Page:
as such. Consequently it was entirely proper for the court below to refuse to order the physical sequestration and impounding by the Debtor for the benefit of the bondholders of the income of the mortgaged property.' Certainly this language indicates that the Court understood that the issue of physical sequestration was before it and that, in affirming Judge Dickinson's order, it was ruling against the Indenture Trustee upon that specific issue. The Court noted the suggestion that the purpose of the proceeding was merely to fix the Mortgagee's rights, saying 'for this purpose, however, an adjudication by the court below was unnecessary.' From the opinion of the Circuit Court of Appeals, it seems clear that had it reversed Judge Dickinson's order, the effect of its decision, according to its own view of what was involved in the case, would have been that the Indenture Trustee was entitled to have the income physically impounded and sequestered for its benefit; and the Indenture Trustee was before the Court seeking a reversal. Had such ruling been made (albeit under a misunderstanding of the original purpose of the Trustee), it is hard to see how the Trustee could have refused to take full advantage of it for the bondholders, and the result would have been, as the Circuit Court of Appeals apprehended, the defeat of the reorganization proceedings.
In common with both Judge Dickinson and the Circuit Court of Appeals, as well as counsel for the Debtor (whose printed brief I have read), I may have misconceived the Indenture Trustee's purpose in instituting the proceeding but, in view of what the Circuit Court of Appeals said, I do not think I misunderstood what the effect would have been had it succeeded. I must take the case as I find it. At best the proceeding was useless. In re Reading Hotel Corporation, D.C., 25 F.Supp. 10 affirmed, 3 Cir., 105 F.2d 572, this Court held that services rendered in opposing a successful and confirmed plan of reorganization were not compensable out of the estate where it appeared that the only persons who could have derived any benefit from the disapproval of the plan were the stockholders, whom the claimant represented.
As to the interest and dividend petition, there is no question of misunderstanding either purpose or effect. In that petition the request was that the interest and dividends from pledged securities be paid directly to the Indenture Trustee. These items amounted to a considerable sum and it would be something of an understatement to say that their diversion to the bondholders would not have been beneficial to the estate. The only question is whether the solution of the somewhat doubtful point of law involved was a contribution meriting reward. The Trustee argues that the 'protection and assertion of claims -- by litigation if necessary -- by the representatives of each group of creditors of the interests of their own class must, therefore, be the nature of the services 'beneficial to the estate' for which allowances are to be paid.' This is true when what is involved is the adjustment of conflicting interests within the frame of the reorganization but I doubt that it holds good where the claim in litigation is an attempt to take funds needed for operating the business clear out of the proceedings and out of the jurisdiction of the Court. The Trustee also argues that it would have been remiss in the performance of its duty if it had not asserted this claim, and that may be so, but the duty in question was one that it owed to its bondholders rather than the Court or the estate in reorganization. I therefore hold to the views expressed in the opinion.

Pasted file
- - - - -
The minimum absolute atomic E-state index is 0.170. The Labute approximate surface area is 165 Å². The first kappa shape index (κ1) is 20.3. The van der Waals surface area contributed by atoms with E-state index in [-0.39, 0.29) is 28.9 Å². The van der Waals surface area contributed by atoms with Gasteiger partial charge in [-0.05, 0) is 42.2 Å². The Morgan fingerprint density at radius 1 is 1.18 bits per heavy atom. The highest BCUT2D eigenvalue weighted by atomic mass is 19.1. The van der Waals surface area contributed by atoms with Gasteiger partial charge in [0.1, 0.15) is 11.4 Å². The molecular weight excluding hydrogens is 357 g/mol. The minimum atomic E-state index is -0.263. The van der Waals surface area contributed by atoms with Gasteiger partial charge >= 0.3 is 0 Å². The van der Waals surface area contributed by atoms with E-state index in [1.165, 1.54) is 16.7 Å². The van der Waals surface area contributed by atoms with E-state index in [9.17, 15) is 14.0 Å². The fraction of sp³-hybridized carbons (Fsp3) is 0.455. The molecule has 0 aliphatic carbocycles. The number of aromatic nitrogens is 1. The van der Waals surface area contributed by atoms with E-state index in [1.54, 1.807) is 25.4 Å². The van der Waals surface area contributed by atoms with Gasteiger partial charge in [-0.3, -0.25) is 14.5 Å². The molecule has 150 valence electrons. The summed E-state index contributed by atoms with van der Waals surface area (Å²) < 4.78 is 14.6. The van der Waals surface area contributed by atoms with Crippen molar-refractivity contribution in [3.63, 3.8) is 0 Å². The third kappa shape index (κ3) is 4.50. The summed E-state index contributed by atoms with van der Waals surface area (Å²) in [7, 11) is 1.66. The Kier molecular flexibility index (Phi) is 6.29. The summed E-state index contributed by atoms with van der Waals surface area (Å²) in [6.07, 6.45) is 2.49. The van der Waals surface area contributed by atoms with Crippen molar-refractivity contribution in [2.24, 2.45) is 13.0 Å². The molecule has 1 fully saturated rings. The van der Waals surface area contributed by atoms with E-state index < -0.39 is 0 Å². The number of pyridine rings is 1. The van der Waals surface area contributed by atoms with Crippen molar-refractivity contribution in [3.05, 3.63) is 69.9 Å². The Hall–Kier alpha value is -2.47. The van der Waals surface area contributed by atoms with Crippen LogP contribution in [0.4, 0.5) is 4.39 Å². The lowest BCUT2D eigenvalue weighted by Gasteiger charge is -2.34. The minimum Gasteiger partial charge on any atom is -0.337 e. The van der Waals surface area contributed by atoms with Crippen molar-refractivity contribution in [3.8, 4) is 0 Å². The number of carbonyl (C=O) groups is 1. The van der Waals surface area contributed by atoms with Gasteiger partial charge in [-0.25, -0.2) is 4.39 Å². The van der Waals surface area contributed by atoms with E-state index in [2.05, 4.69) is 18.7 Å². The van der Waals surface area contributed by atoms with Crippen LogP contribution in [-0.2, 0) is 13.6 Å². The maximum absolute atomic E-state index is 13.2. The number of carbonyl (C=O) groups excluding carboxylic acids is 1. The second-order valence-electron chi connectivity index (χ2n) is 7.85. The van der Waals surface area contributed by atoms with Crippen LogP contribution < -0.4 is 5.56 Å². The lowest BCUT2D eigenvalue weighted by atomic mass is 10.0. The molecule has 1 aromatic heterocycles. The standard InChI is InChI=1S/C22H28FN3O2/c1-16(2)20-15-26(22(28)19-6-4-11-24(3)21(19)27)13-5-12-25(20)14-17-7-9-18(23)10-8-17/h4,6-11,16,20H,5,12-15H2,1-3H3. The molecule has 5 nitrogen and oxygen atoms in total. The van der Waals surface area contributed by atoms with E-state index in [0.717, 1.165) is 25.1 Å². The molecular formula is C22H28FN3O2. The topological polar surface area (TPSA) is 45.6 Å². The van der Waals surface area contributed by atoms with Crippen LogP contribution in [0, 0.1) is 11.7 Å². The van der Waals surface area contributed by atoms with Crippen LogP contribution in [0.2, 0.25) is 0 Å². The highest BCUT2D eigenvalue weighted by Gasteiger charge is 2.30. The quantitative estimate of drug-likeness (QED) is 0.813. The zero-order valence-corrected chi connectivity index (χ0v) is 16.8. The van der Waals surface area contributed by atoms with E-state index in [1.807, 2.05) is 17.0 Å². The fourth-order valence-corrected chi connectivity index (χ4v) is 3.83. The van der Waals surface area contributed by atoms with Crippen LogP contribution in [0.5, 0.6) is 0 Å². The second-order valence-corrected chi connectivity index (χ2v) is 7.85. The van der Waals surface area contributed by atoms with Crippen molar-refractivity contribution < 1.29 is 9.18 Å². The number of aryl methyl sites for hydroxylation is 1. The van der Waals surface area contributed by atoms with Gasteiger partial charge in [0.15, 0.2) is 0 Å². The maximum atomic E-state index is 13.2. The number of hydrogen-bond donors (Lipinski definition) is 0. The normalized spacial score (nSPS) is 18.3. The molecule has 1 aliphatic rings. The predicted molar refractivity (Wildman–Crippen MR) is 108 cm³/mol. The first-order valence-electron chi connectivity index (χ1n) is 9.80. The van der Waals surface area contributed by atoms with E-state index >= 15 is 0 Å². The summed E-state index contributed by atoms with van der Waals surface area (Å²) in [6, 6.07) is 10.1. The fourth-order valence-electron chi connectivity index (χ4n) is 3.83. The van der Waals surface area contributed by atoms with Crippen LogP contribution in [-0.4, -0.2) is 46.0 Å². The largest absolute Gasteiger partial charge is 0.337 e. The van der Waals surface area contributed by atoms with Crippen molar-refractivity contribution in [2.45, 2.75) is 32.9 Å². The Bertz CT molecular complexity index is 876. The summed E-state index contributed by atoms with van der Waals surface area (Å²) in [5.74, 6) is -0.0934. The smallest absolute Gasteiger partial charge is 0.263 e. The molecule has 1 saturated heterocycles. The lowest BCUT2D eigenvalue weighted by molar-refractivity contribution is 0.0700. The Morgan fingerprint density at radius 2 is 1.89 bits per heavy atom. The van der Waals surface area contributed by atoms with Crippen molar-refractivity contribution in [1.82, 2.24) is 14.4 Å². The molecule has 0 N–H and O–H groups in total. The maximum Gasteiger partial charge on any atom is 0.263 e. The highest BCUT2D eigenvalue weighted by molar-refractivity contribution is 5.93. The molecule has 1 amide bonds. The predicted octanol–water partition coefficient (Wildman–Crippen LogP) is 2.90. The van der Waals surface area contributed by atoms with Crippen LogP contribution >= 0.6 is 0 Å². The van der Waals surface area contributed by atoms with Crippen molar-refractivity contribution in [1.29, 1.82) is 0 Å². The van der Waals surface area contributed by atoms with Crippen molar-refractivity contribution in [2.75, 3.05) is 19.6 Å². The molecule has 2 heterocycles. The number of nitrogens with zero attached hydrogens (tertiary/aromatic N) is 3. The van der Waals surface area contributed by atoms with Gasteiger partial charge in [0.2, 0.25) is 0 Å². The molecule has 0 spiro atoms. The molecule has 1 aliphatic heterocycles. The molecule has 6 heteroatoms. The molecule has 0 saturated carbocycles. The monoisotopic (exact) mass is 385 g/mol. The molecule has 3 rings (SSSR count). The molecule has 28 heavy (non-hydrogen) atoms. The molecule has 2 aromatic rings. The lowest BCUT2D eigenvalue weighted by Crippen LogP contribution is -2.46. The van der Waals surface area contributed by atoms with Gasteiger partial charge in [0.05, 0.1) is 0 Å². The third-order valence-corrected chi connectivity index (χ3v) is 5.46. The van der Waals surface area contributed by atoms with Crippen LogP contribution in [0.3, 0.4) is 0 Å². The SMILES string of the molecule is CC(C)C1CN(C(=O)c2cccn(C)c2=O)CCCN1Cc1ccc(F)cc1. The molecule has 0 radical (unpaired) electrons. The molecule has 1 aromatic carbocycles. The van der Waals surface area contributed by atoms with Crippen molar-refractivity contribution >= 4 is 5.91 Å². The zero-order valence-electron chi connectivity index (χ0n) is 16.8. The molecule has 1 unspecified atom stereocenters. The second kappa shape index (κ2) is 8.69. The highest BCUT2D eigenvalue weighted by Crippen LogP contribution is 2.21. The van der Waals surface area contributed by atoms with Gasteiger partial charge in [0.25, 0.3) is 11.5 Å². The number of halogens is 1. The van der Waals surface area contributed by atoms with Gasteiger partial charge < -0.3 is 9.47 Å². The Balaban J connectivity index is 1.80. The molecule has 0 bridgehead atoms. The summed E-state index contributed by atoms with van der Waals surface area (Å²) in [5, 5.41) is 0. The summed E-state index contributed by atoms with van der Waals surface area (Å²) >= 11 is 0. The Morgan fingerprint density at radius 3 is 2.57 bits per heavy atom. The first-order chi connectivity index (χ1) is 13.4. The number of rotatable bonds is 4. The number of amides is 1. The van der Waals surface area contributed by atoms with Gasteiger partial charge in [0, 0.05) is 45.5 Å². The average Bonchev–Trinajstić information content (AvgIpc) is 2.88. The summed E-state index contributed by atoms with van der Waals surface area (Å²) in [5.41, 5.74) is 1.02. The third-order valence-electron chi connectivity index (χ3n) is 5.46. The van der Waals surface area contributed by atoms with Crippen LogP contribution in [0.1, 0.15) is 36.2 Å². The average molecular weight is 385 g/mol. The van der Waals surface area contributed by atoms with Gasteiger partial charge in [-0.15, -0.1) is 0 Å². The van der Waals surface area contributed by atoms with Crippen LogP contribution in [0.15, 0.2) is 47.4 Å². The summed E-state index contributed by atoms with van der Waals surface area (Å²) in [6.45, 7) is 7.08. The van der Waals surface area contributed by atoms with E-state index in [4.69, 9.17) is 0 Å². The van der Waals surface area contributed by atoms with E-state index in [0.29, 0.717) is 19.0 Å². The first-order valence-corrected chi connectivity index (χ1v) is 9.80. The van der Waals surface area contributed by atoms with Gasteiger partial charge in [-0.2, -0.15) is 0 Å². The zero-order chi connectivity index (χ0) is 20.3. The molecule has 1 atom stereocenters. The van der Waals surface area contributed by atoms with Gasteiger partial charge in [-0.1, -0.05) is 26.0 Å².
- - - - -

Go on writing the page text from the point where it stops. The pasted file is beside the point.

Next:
One consideration, however, was suggested by counsel for the Securities and Exchange Commission which, I think, has merit. The Indenture Trustee itself, as distinguished from counsel representing it, based its claim for compensation largely on time and cost of performing services of a more or less routine and mechanical nature. Undoubtedly the proportional part of such services chargeable to the proceedings referred to above would be very much smaller than in the case of the lawyers and therefore the fraction of the request disallowed should be correspondingly smaller. I, therefore, allow the Indenture Trustee for its services, instead of $ 10,000, the sum of $ 16,000.
The Trustee has asked that, in the event that the Court's disallowance of any portion of the fees requested by adhered to, the order of November 27, providing for the retention of $ 275,000, against possible liabilities of the Indenture Trustee, be modified to permit this fund to be charged with the disallowed balance of attorneys' fees. This fund was part of the money formerly on deposit with the Trustee as security under the mortgage, and, therefore, part of the mortgaged property to which the Trustee's general lien for compensation and expenses originally applied. The Court will entertain a petition for authorization to make such modification, upon proper notice to any parties adversely affected. In such petition it may be assumed that the Court is satisfied that the total, fair and reasonable value of the services performed by the Indenture Trustee and its counsel is as stated in the requests.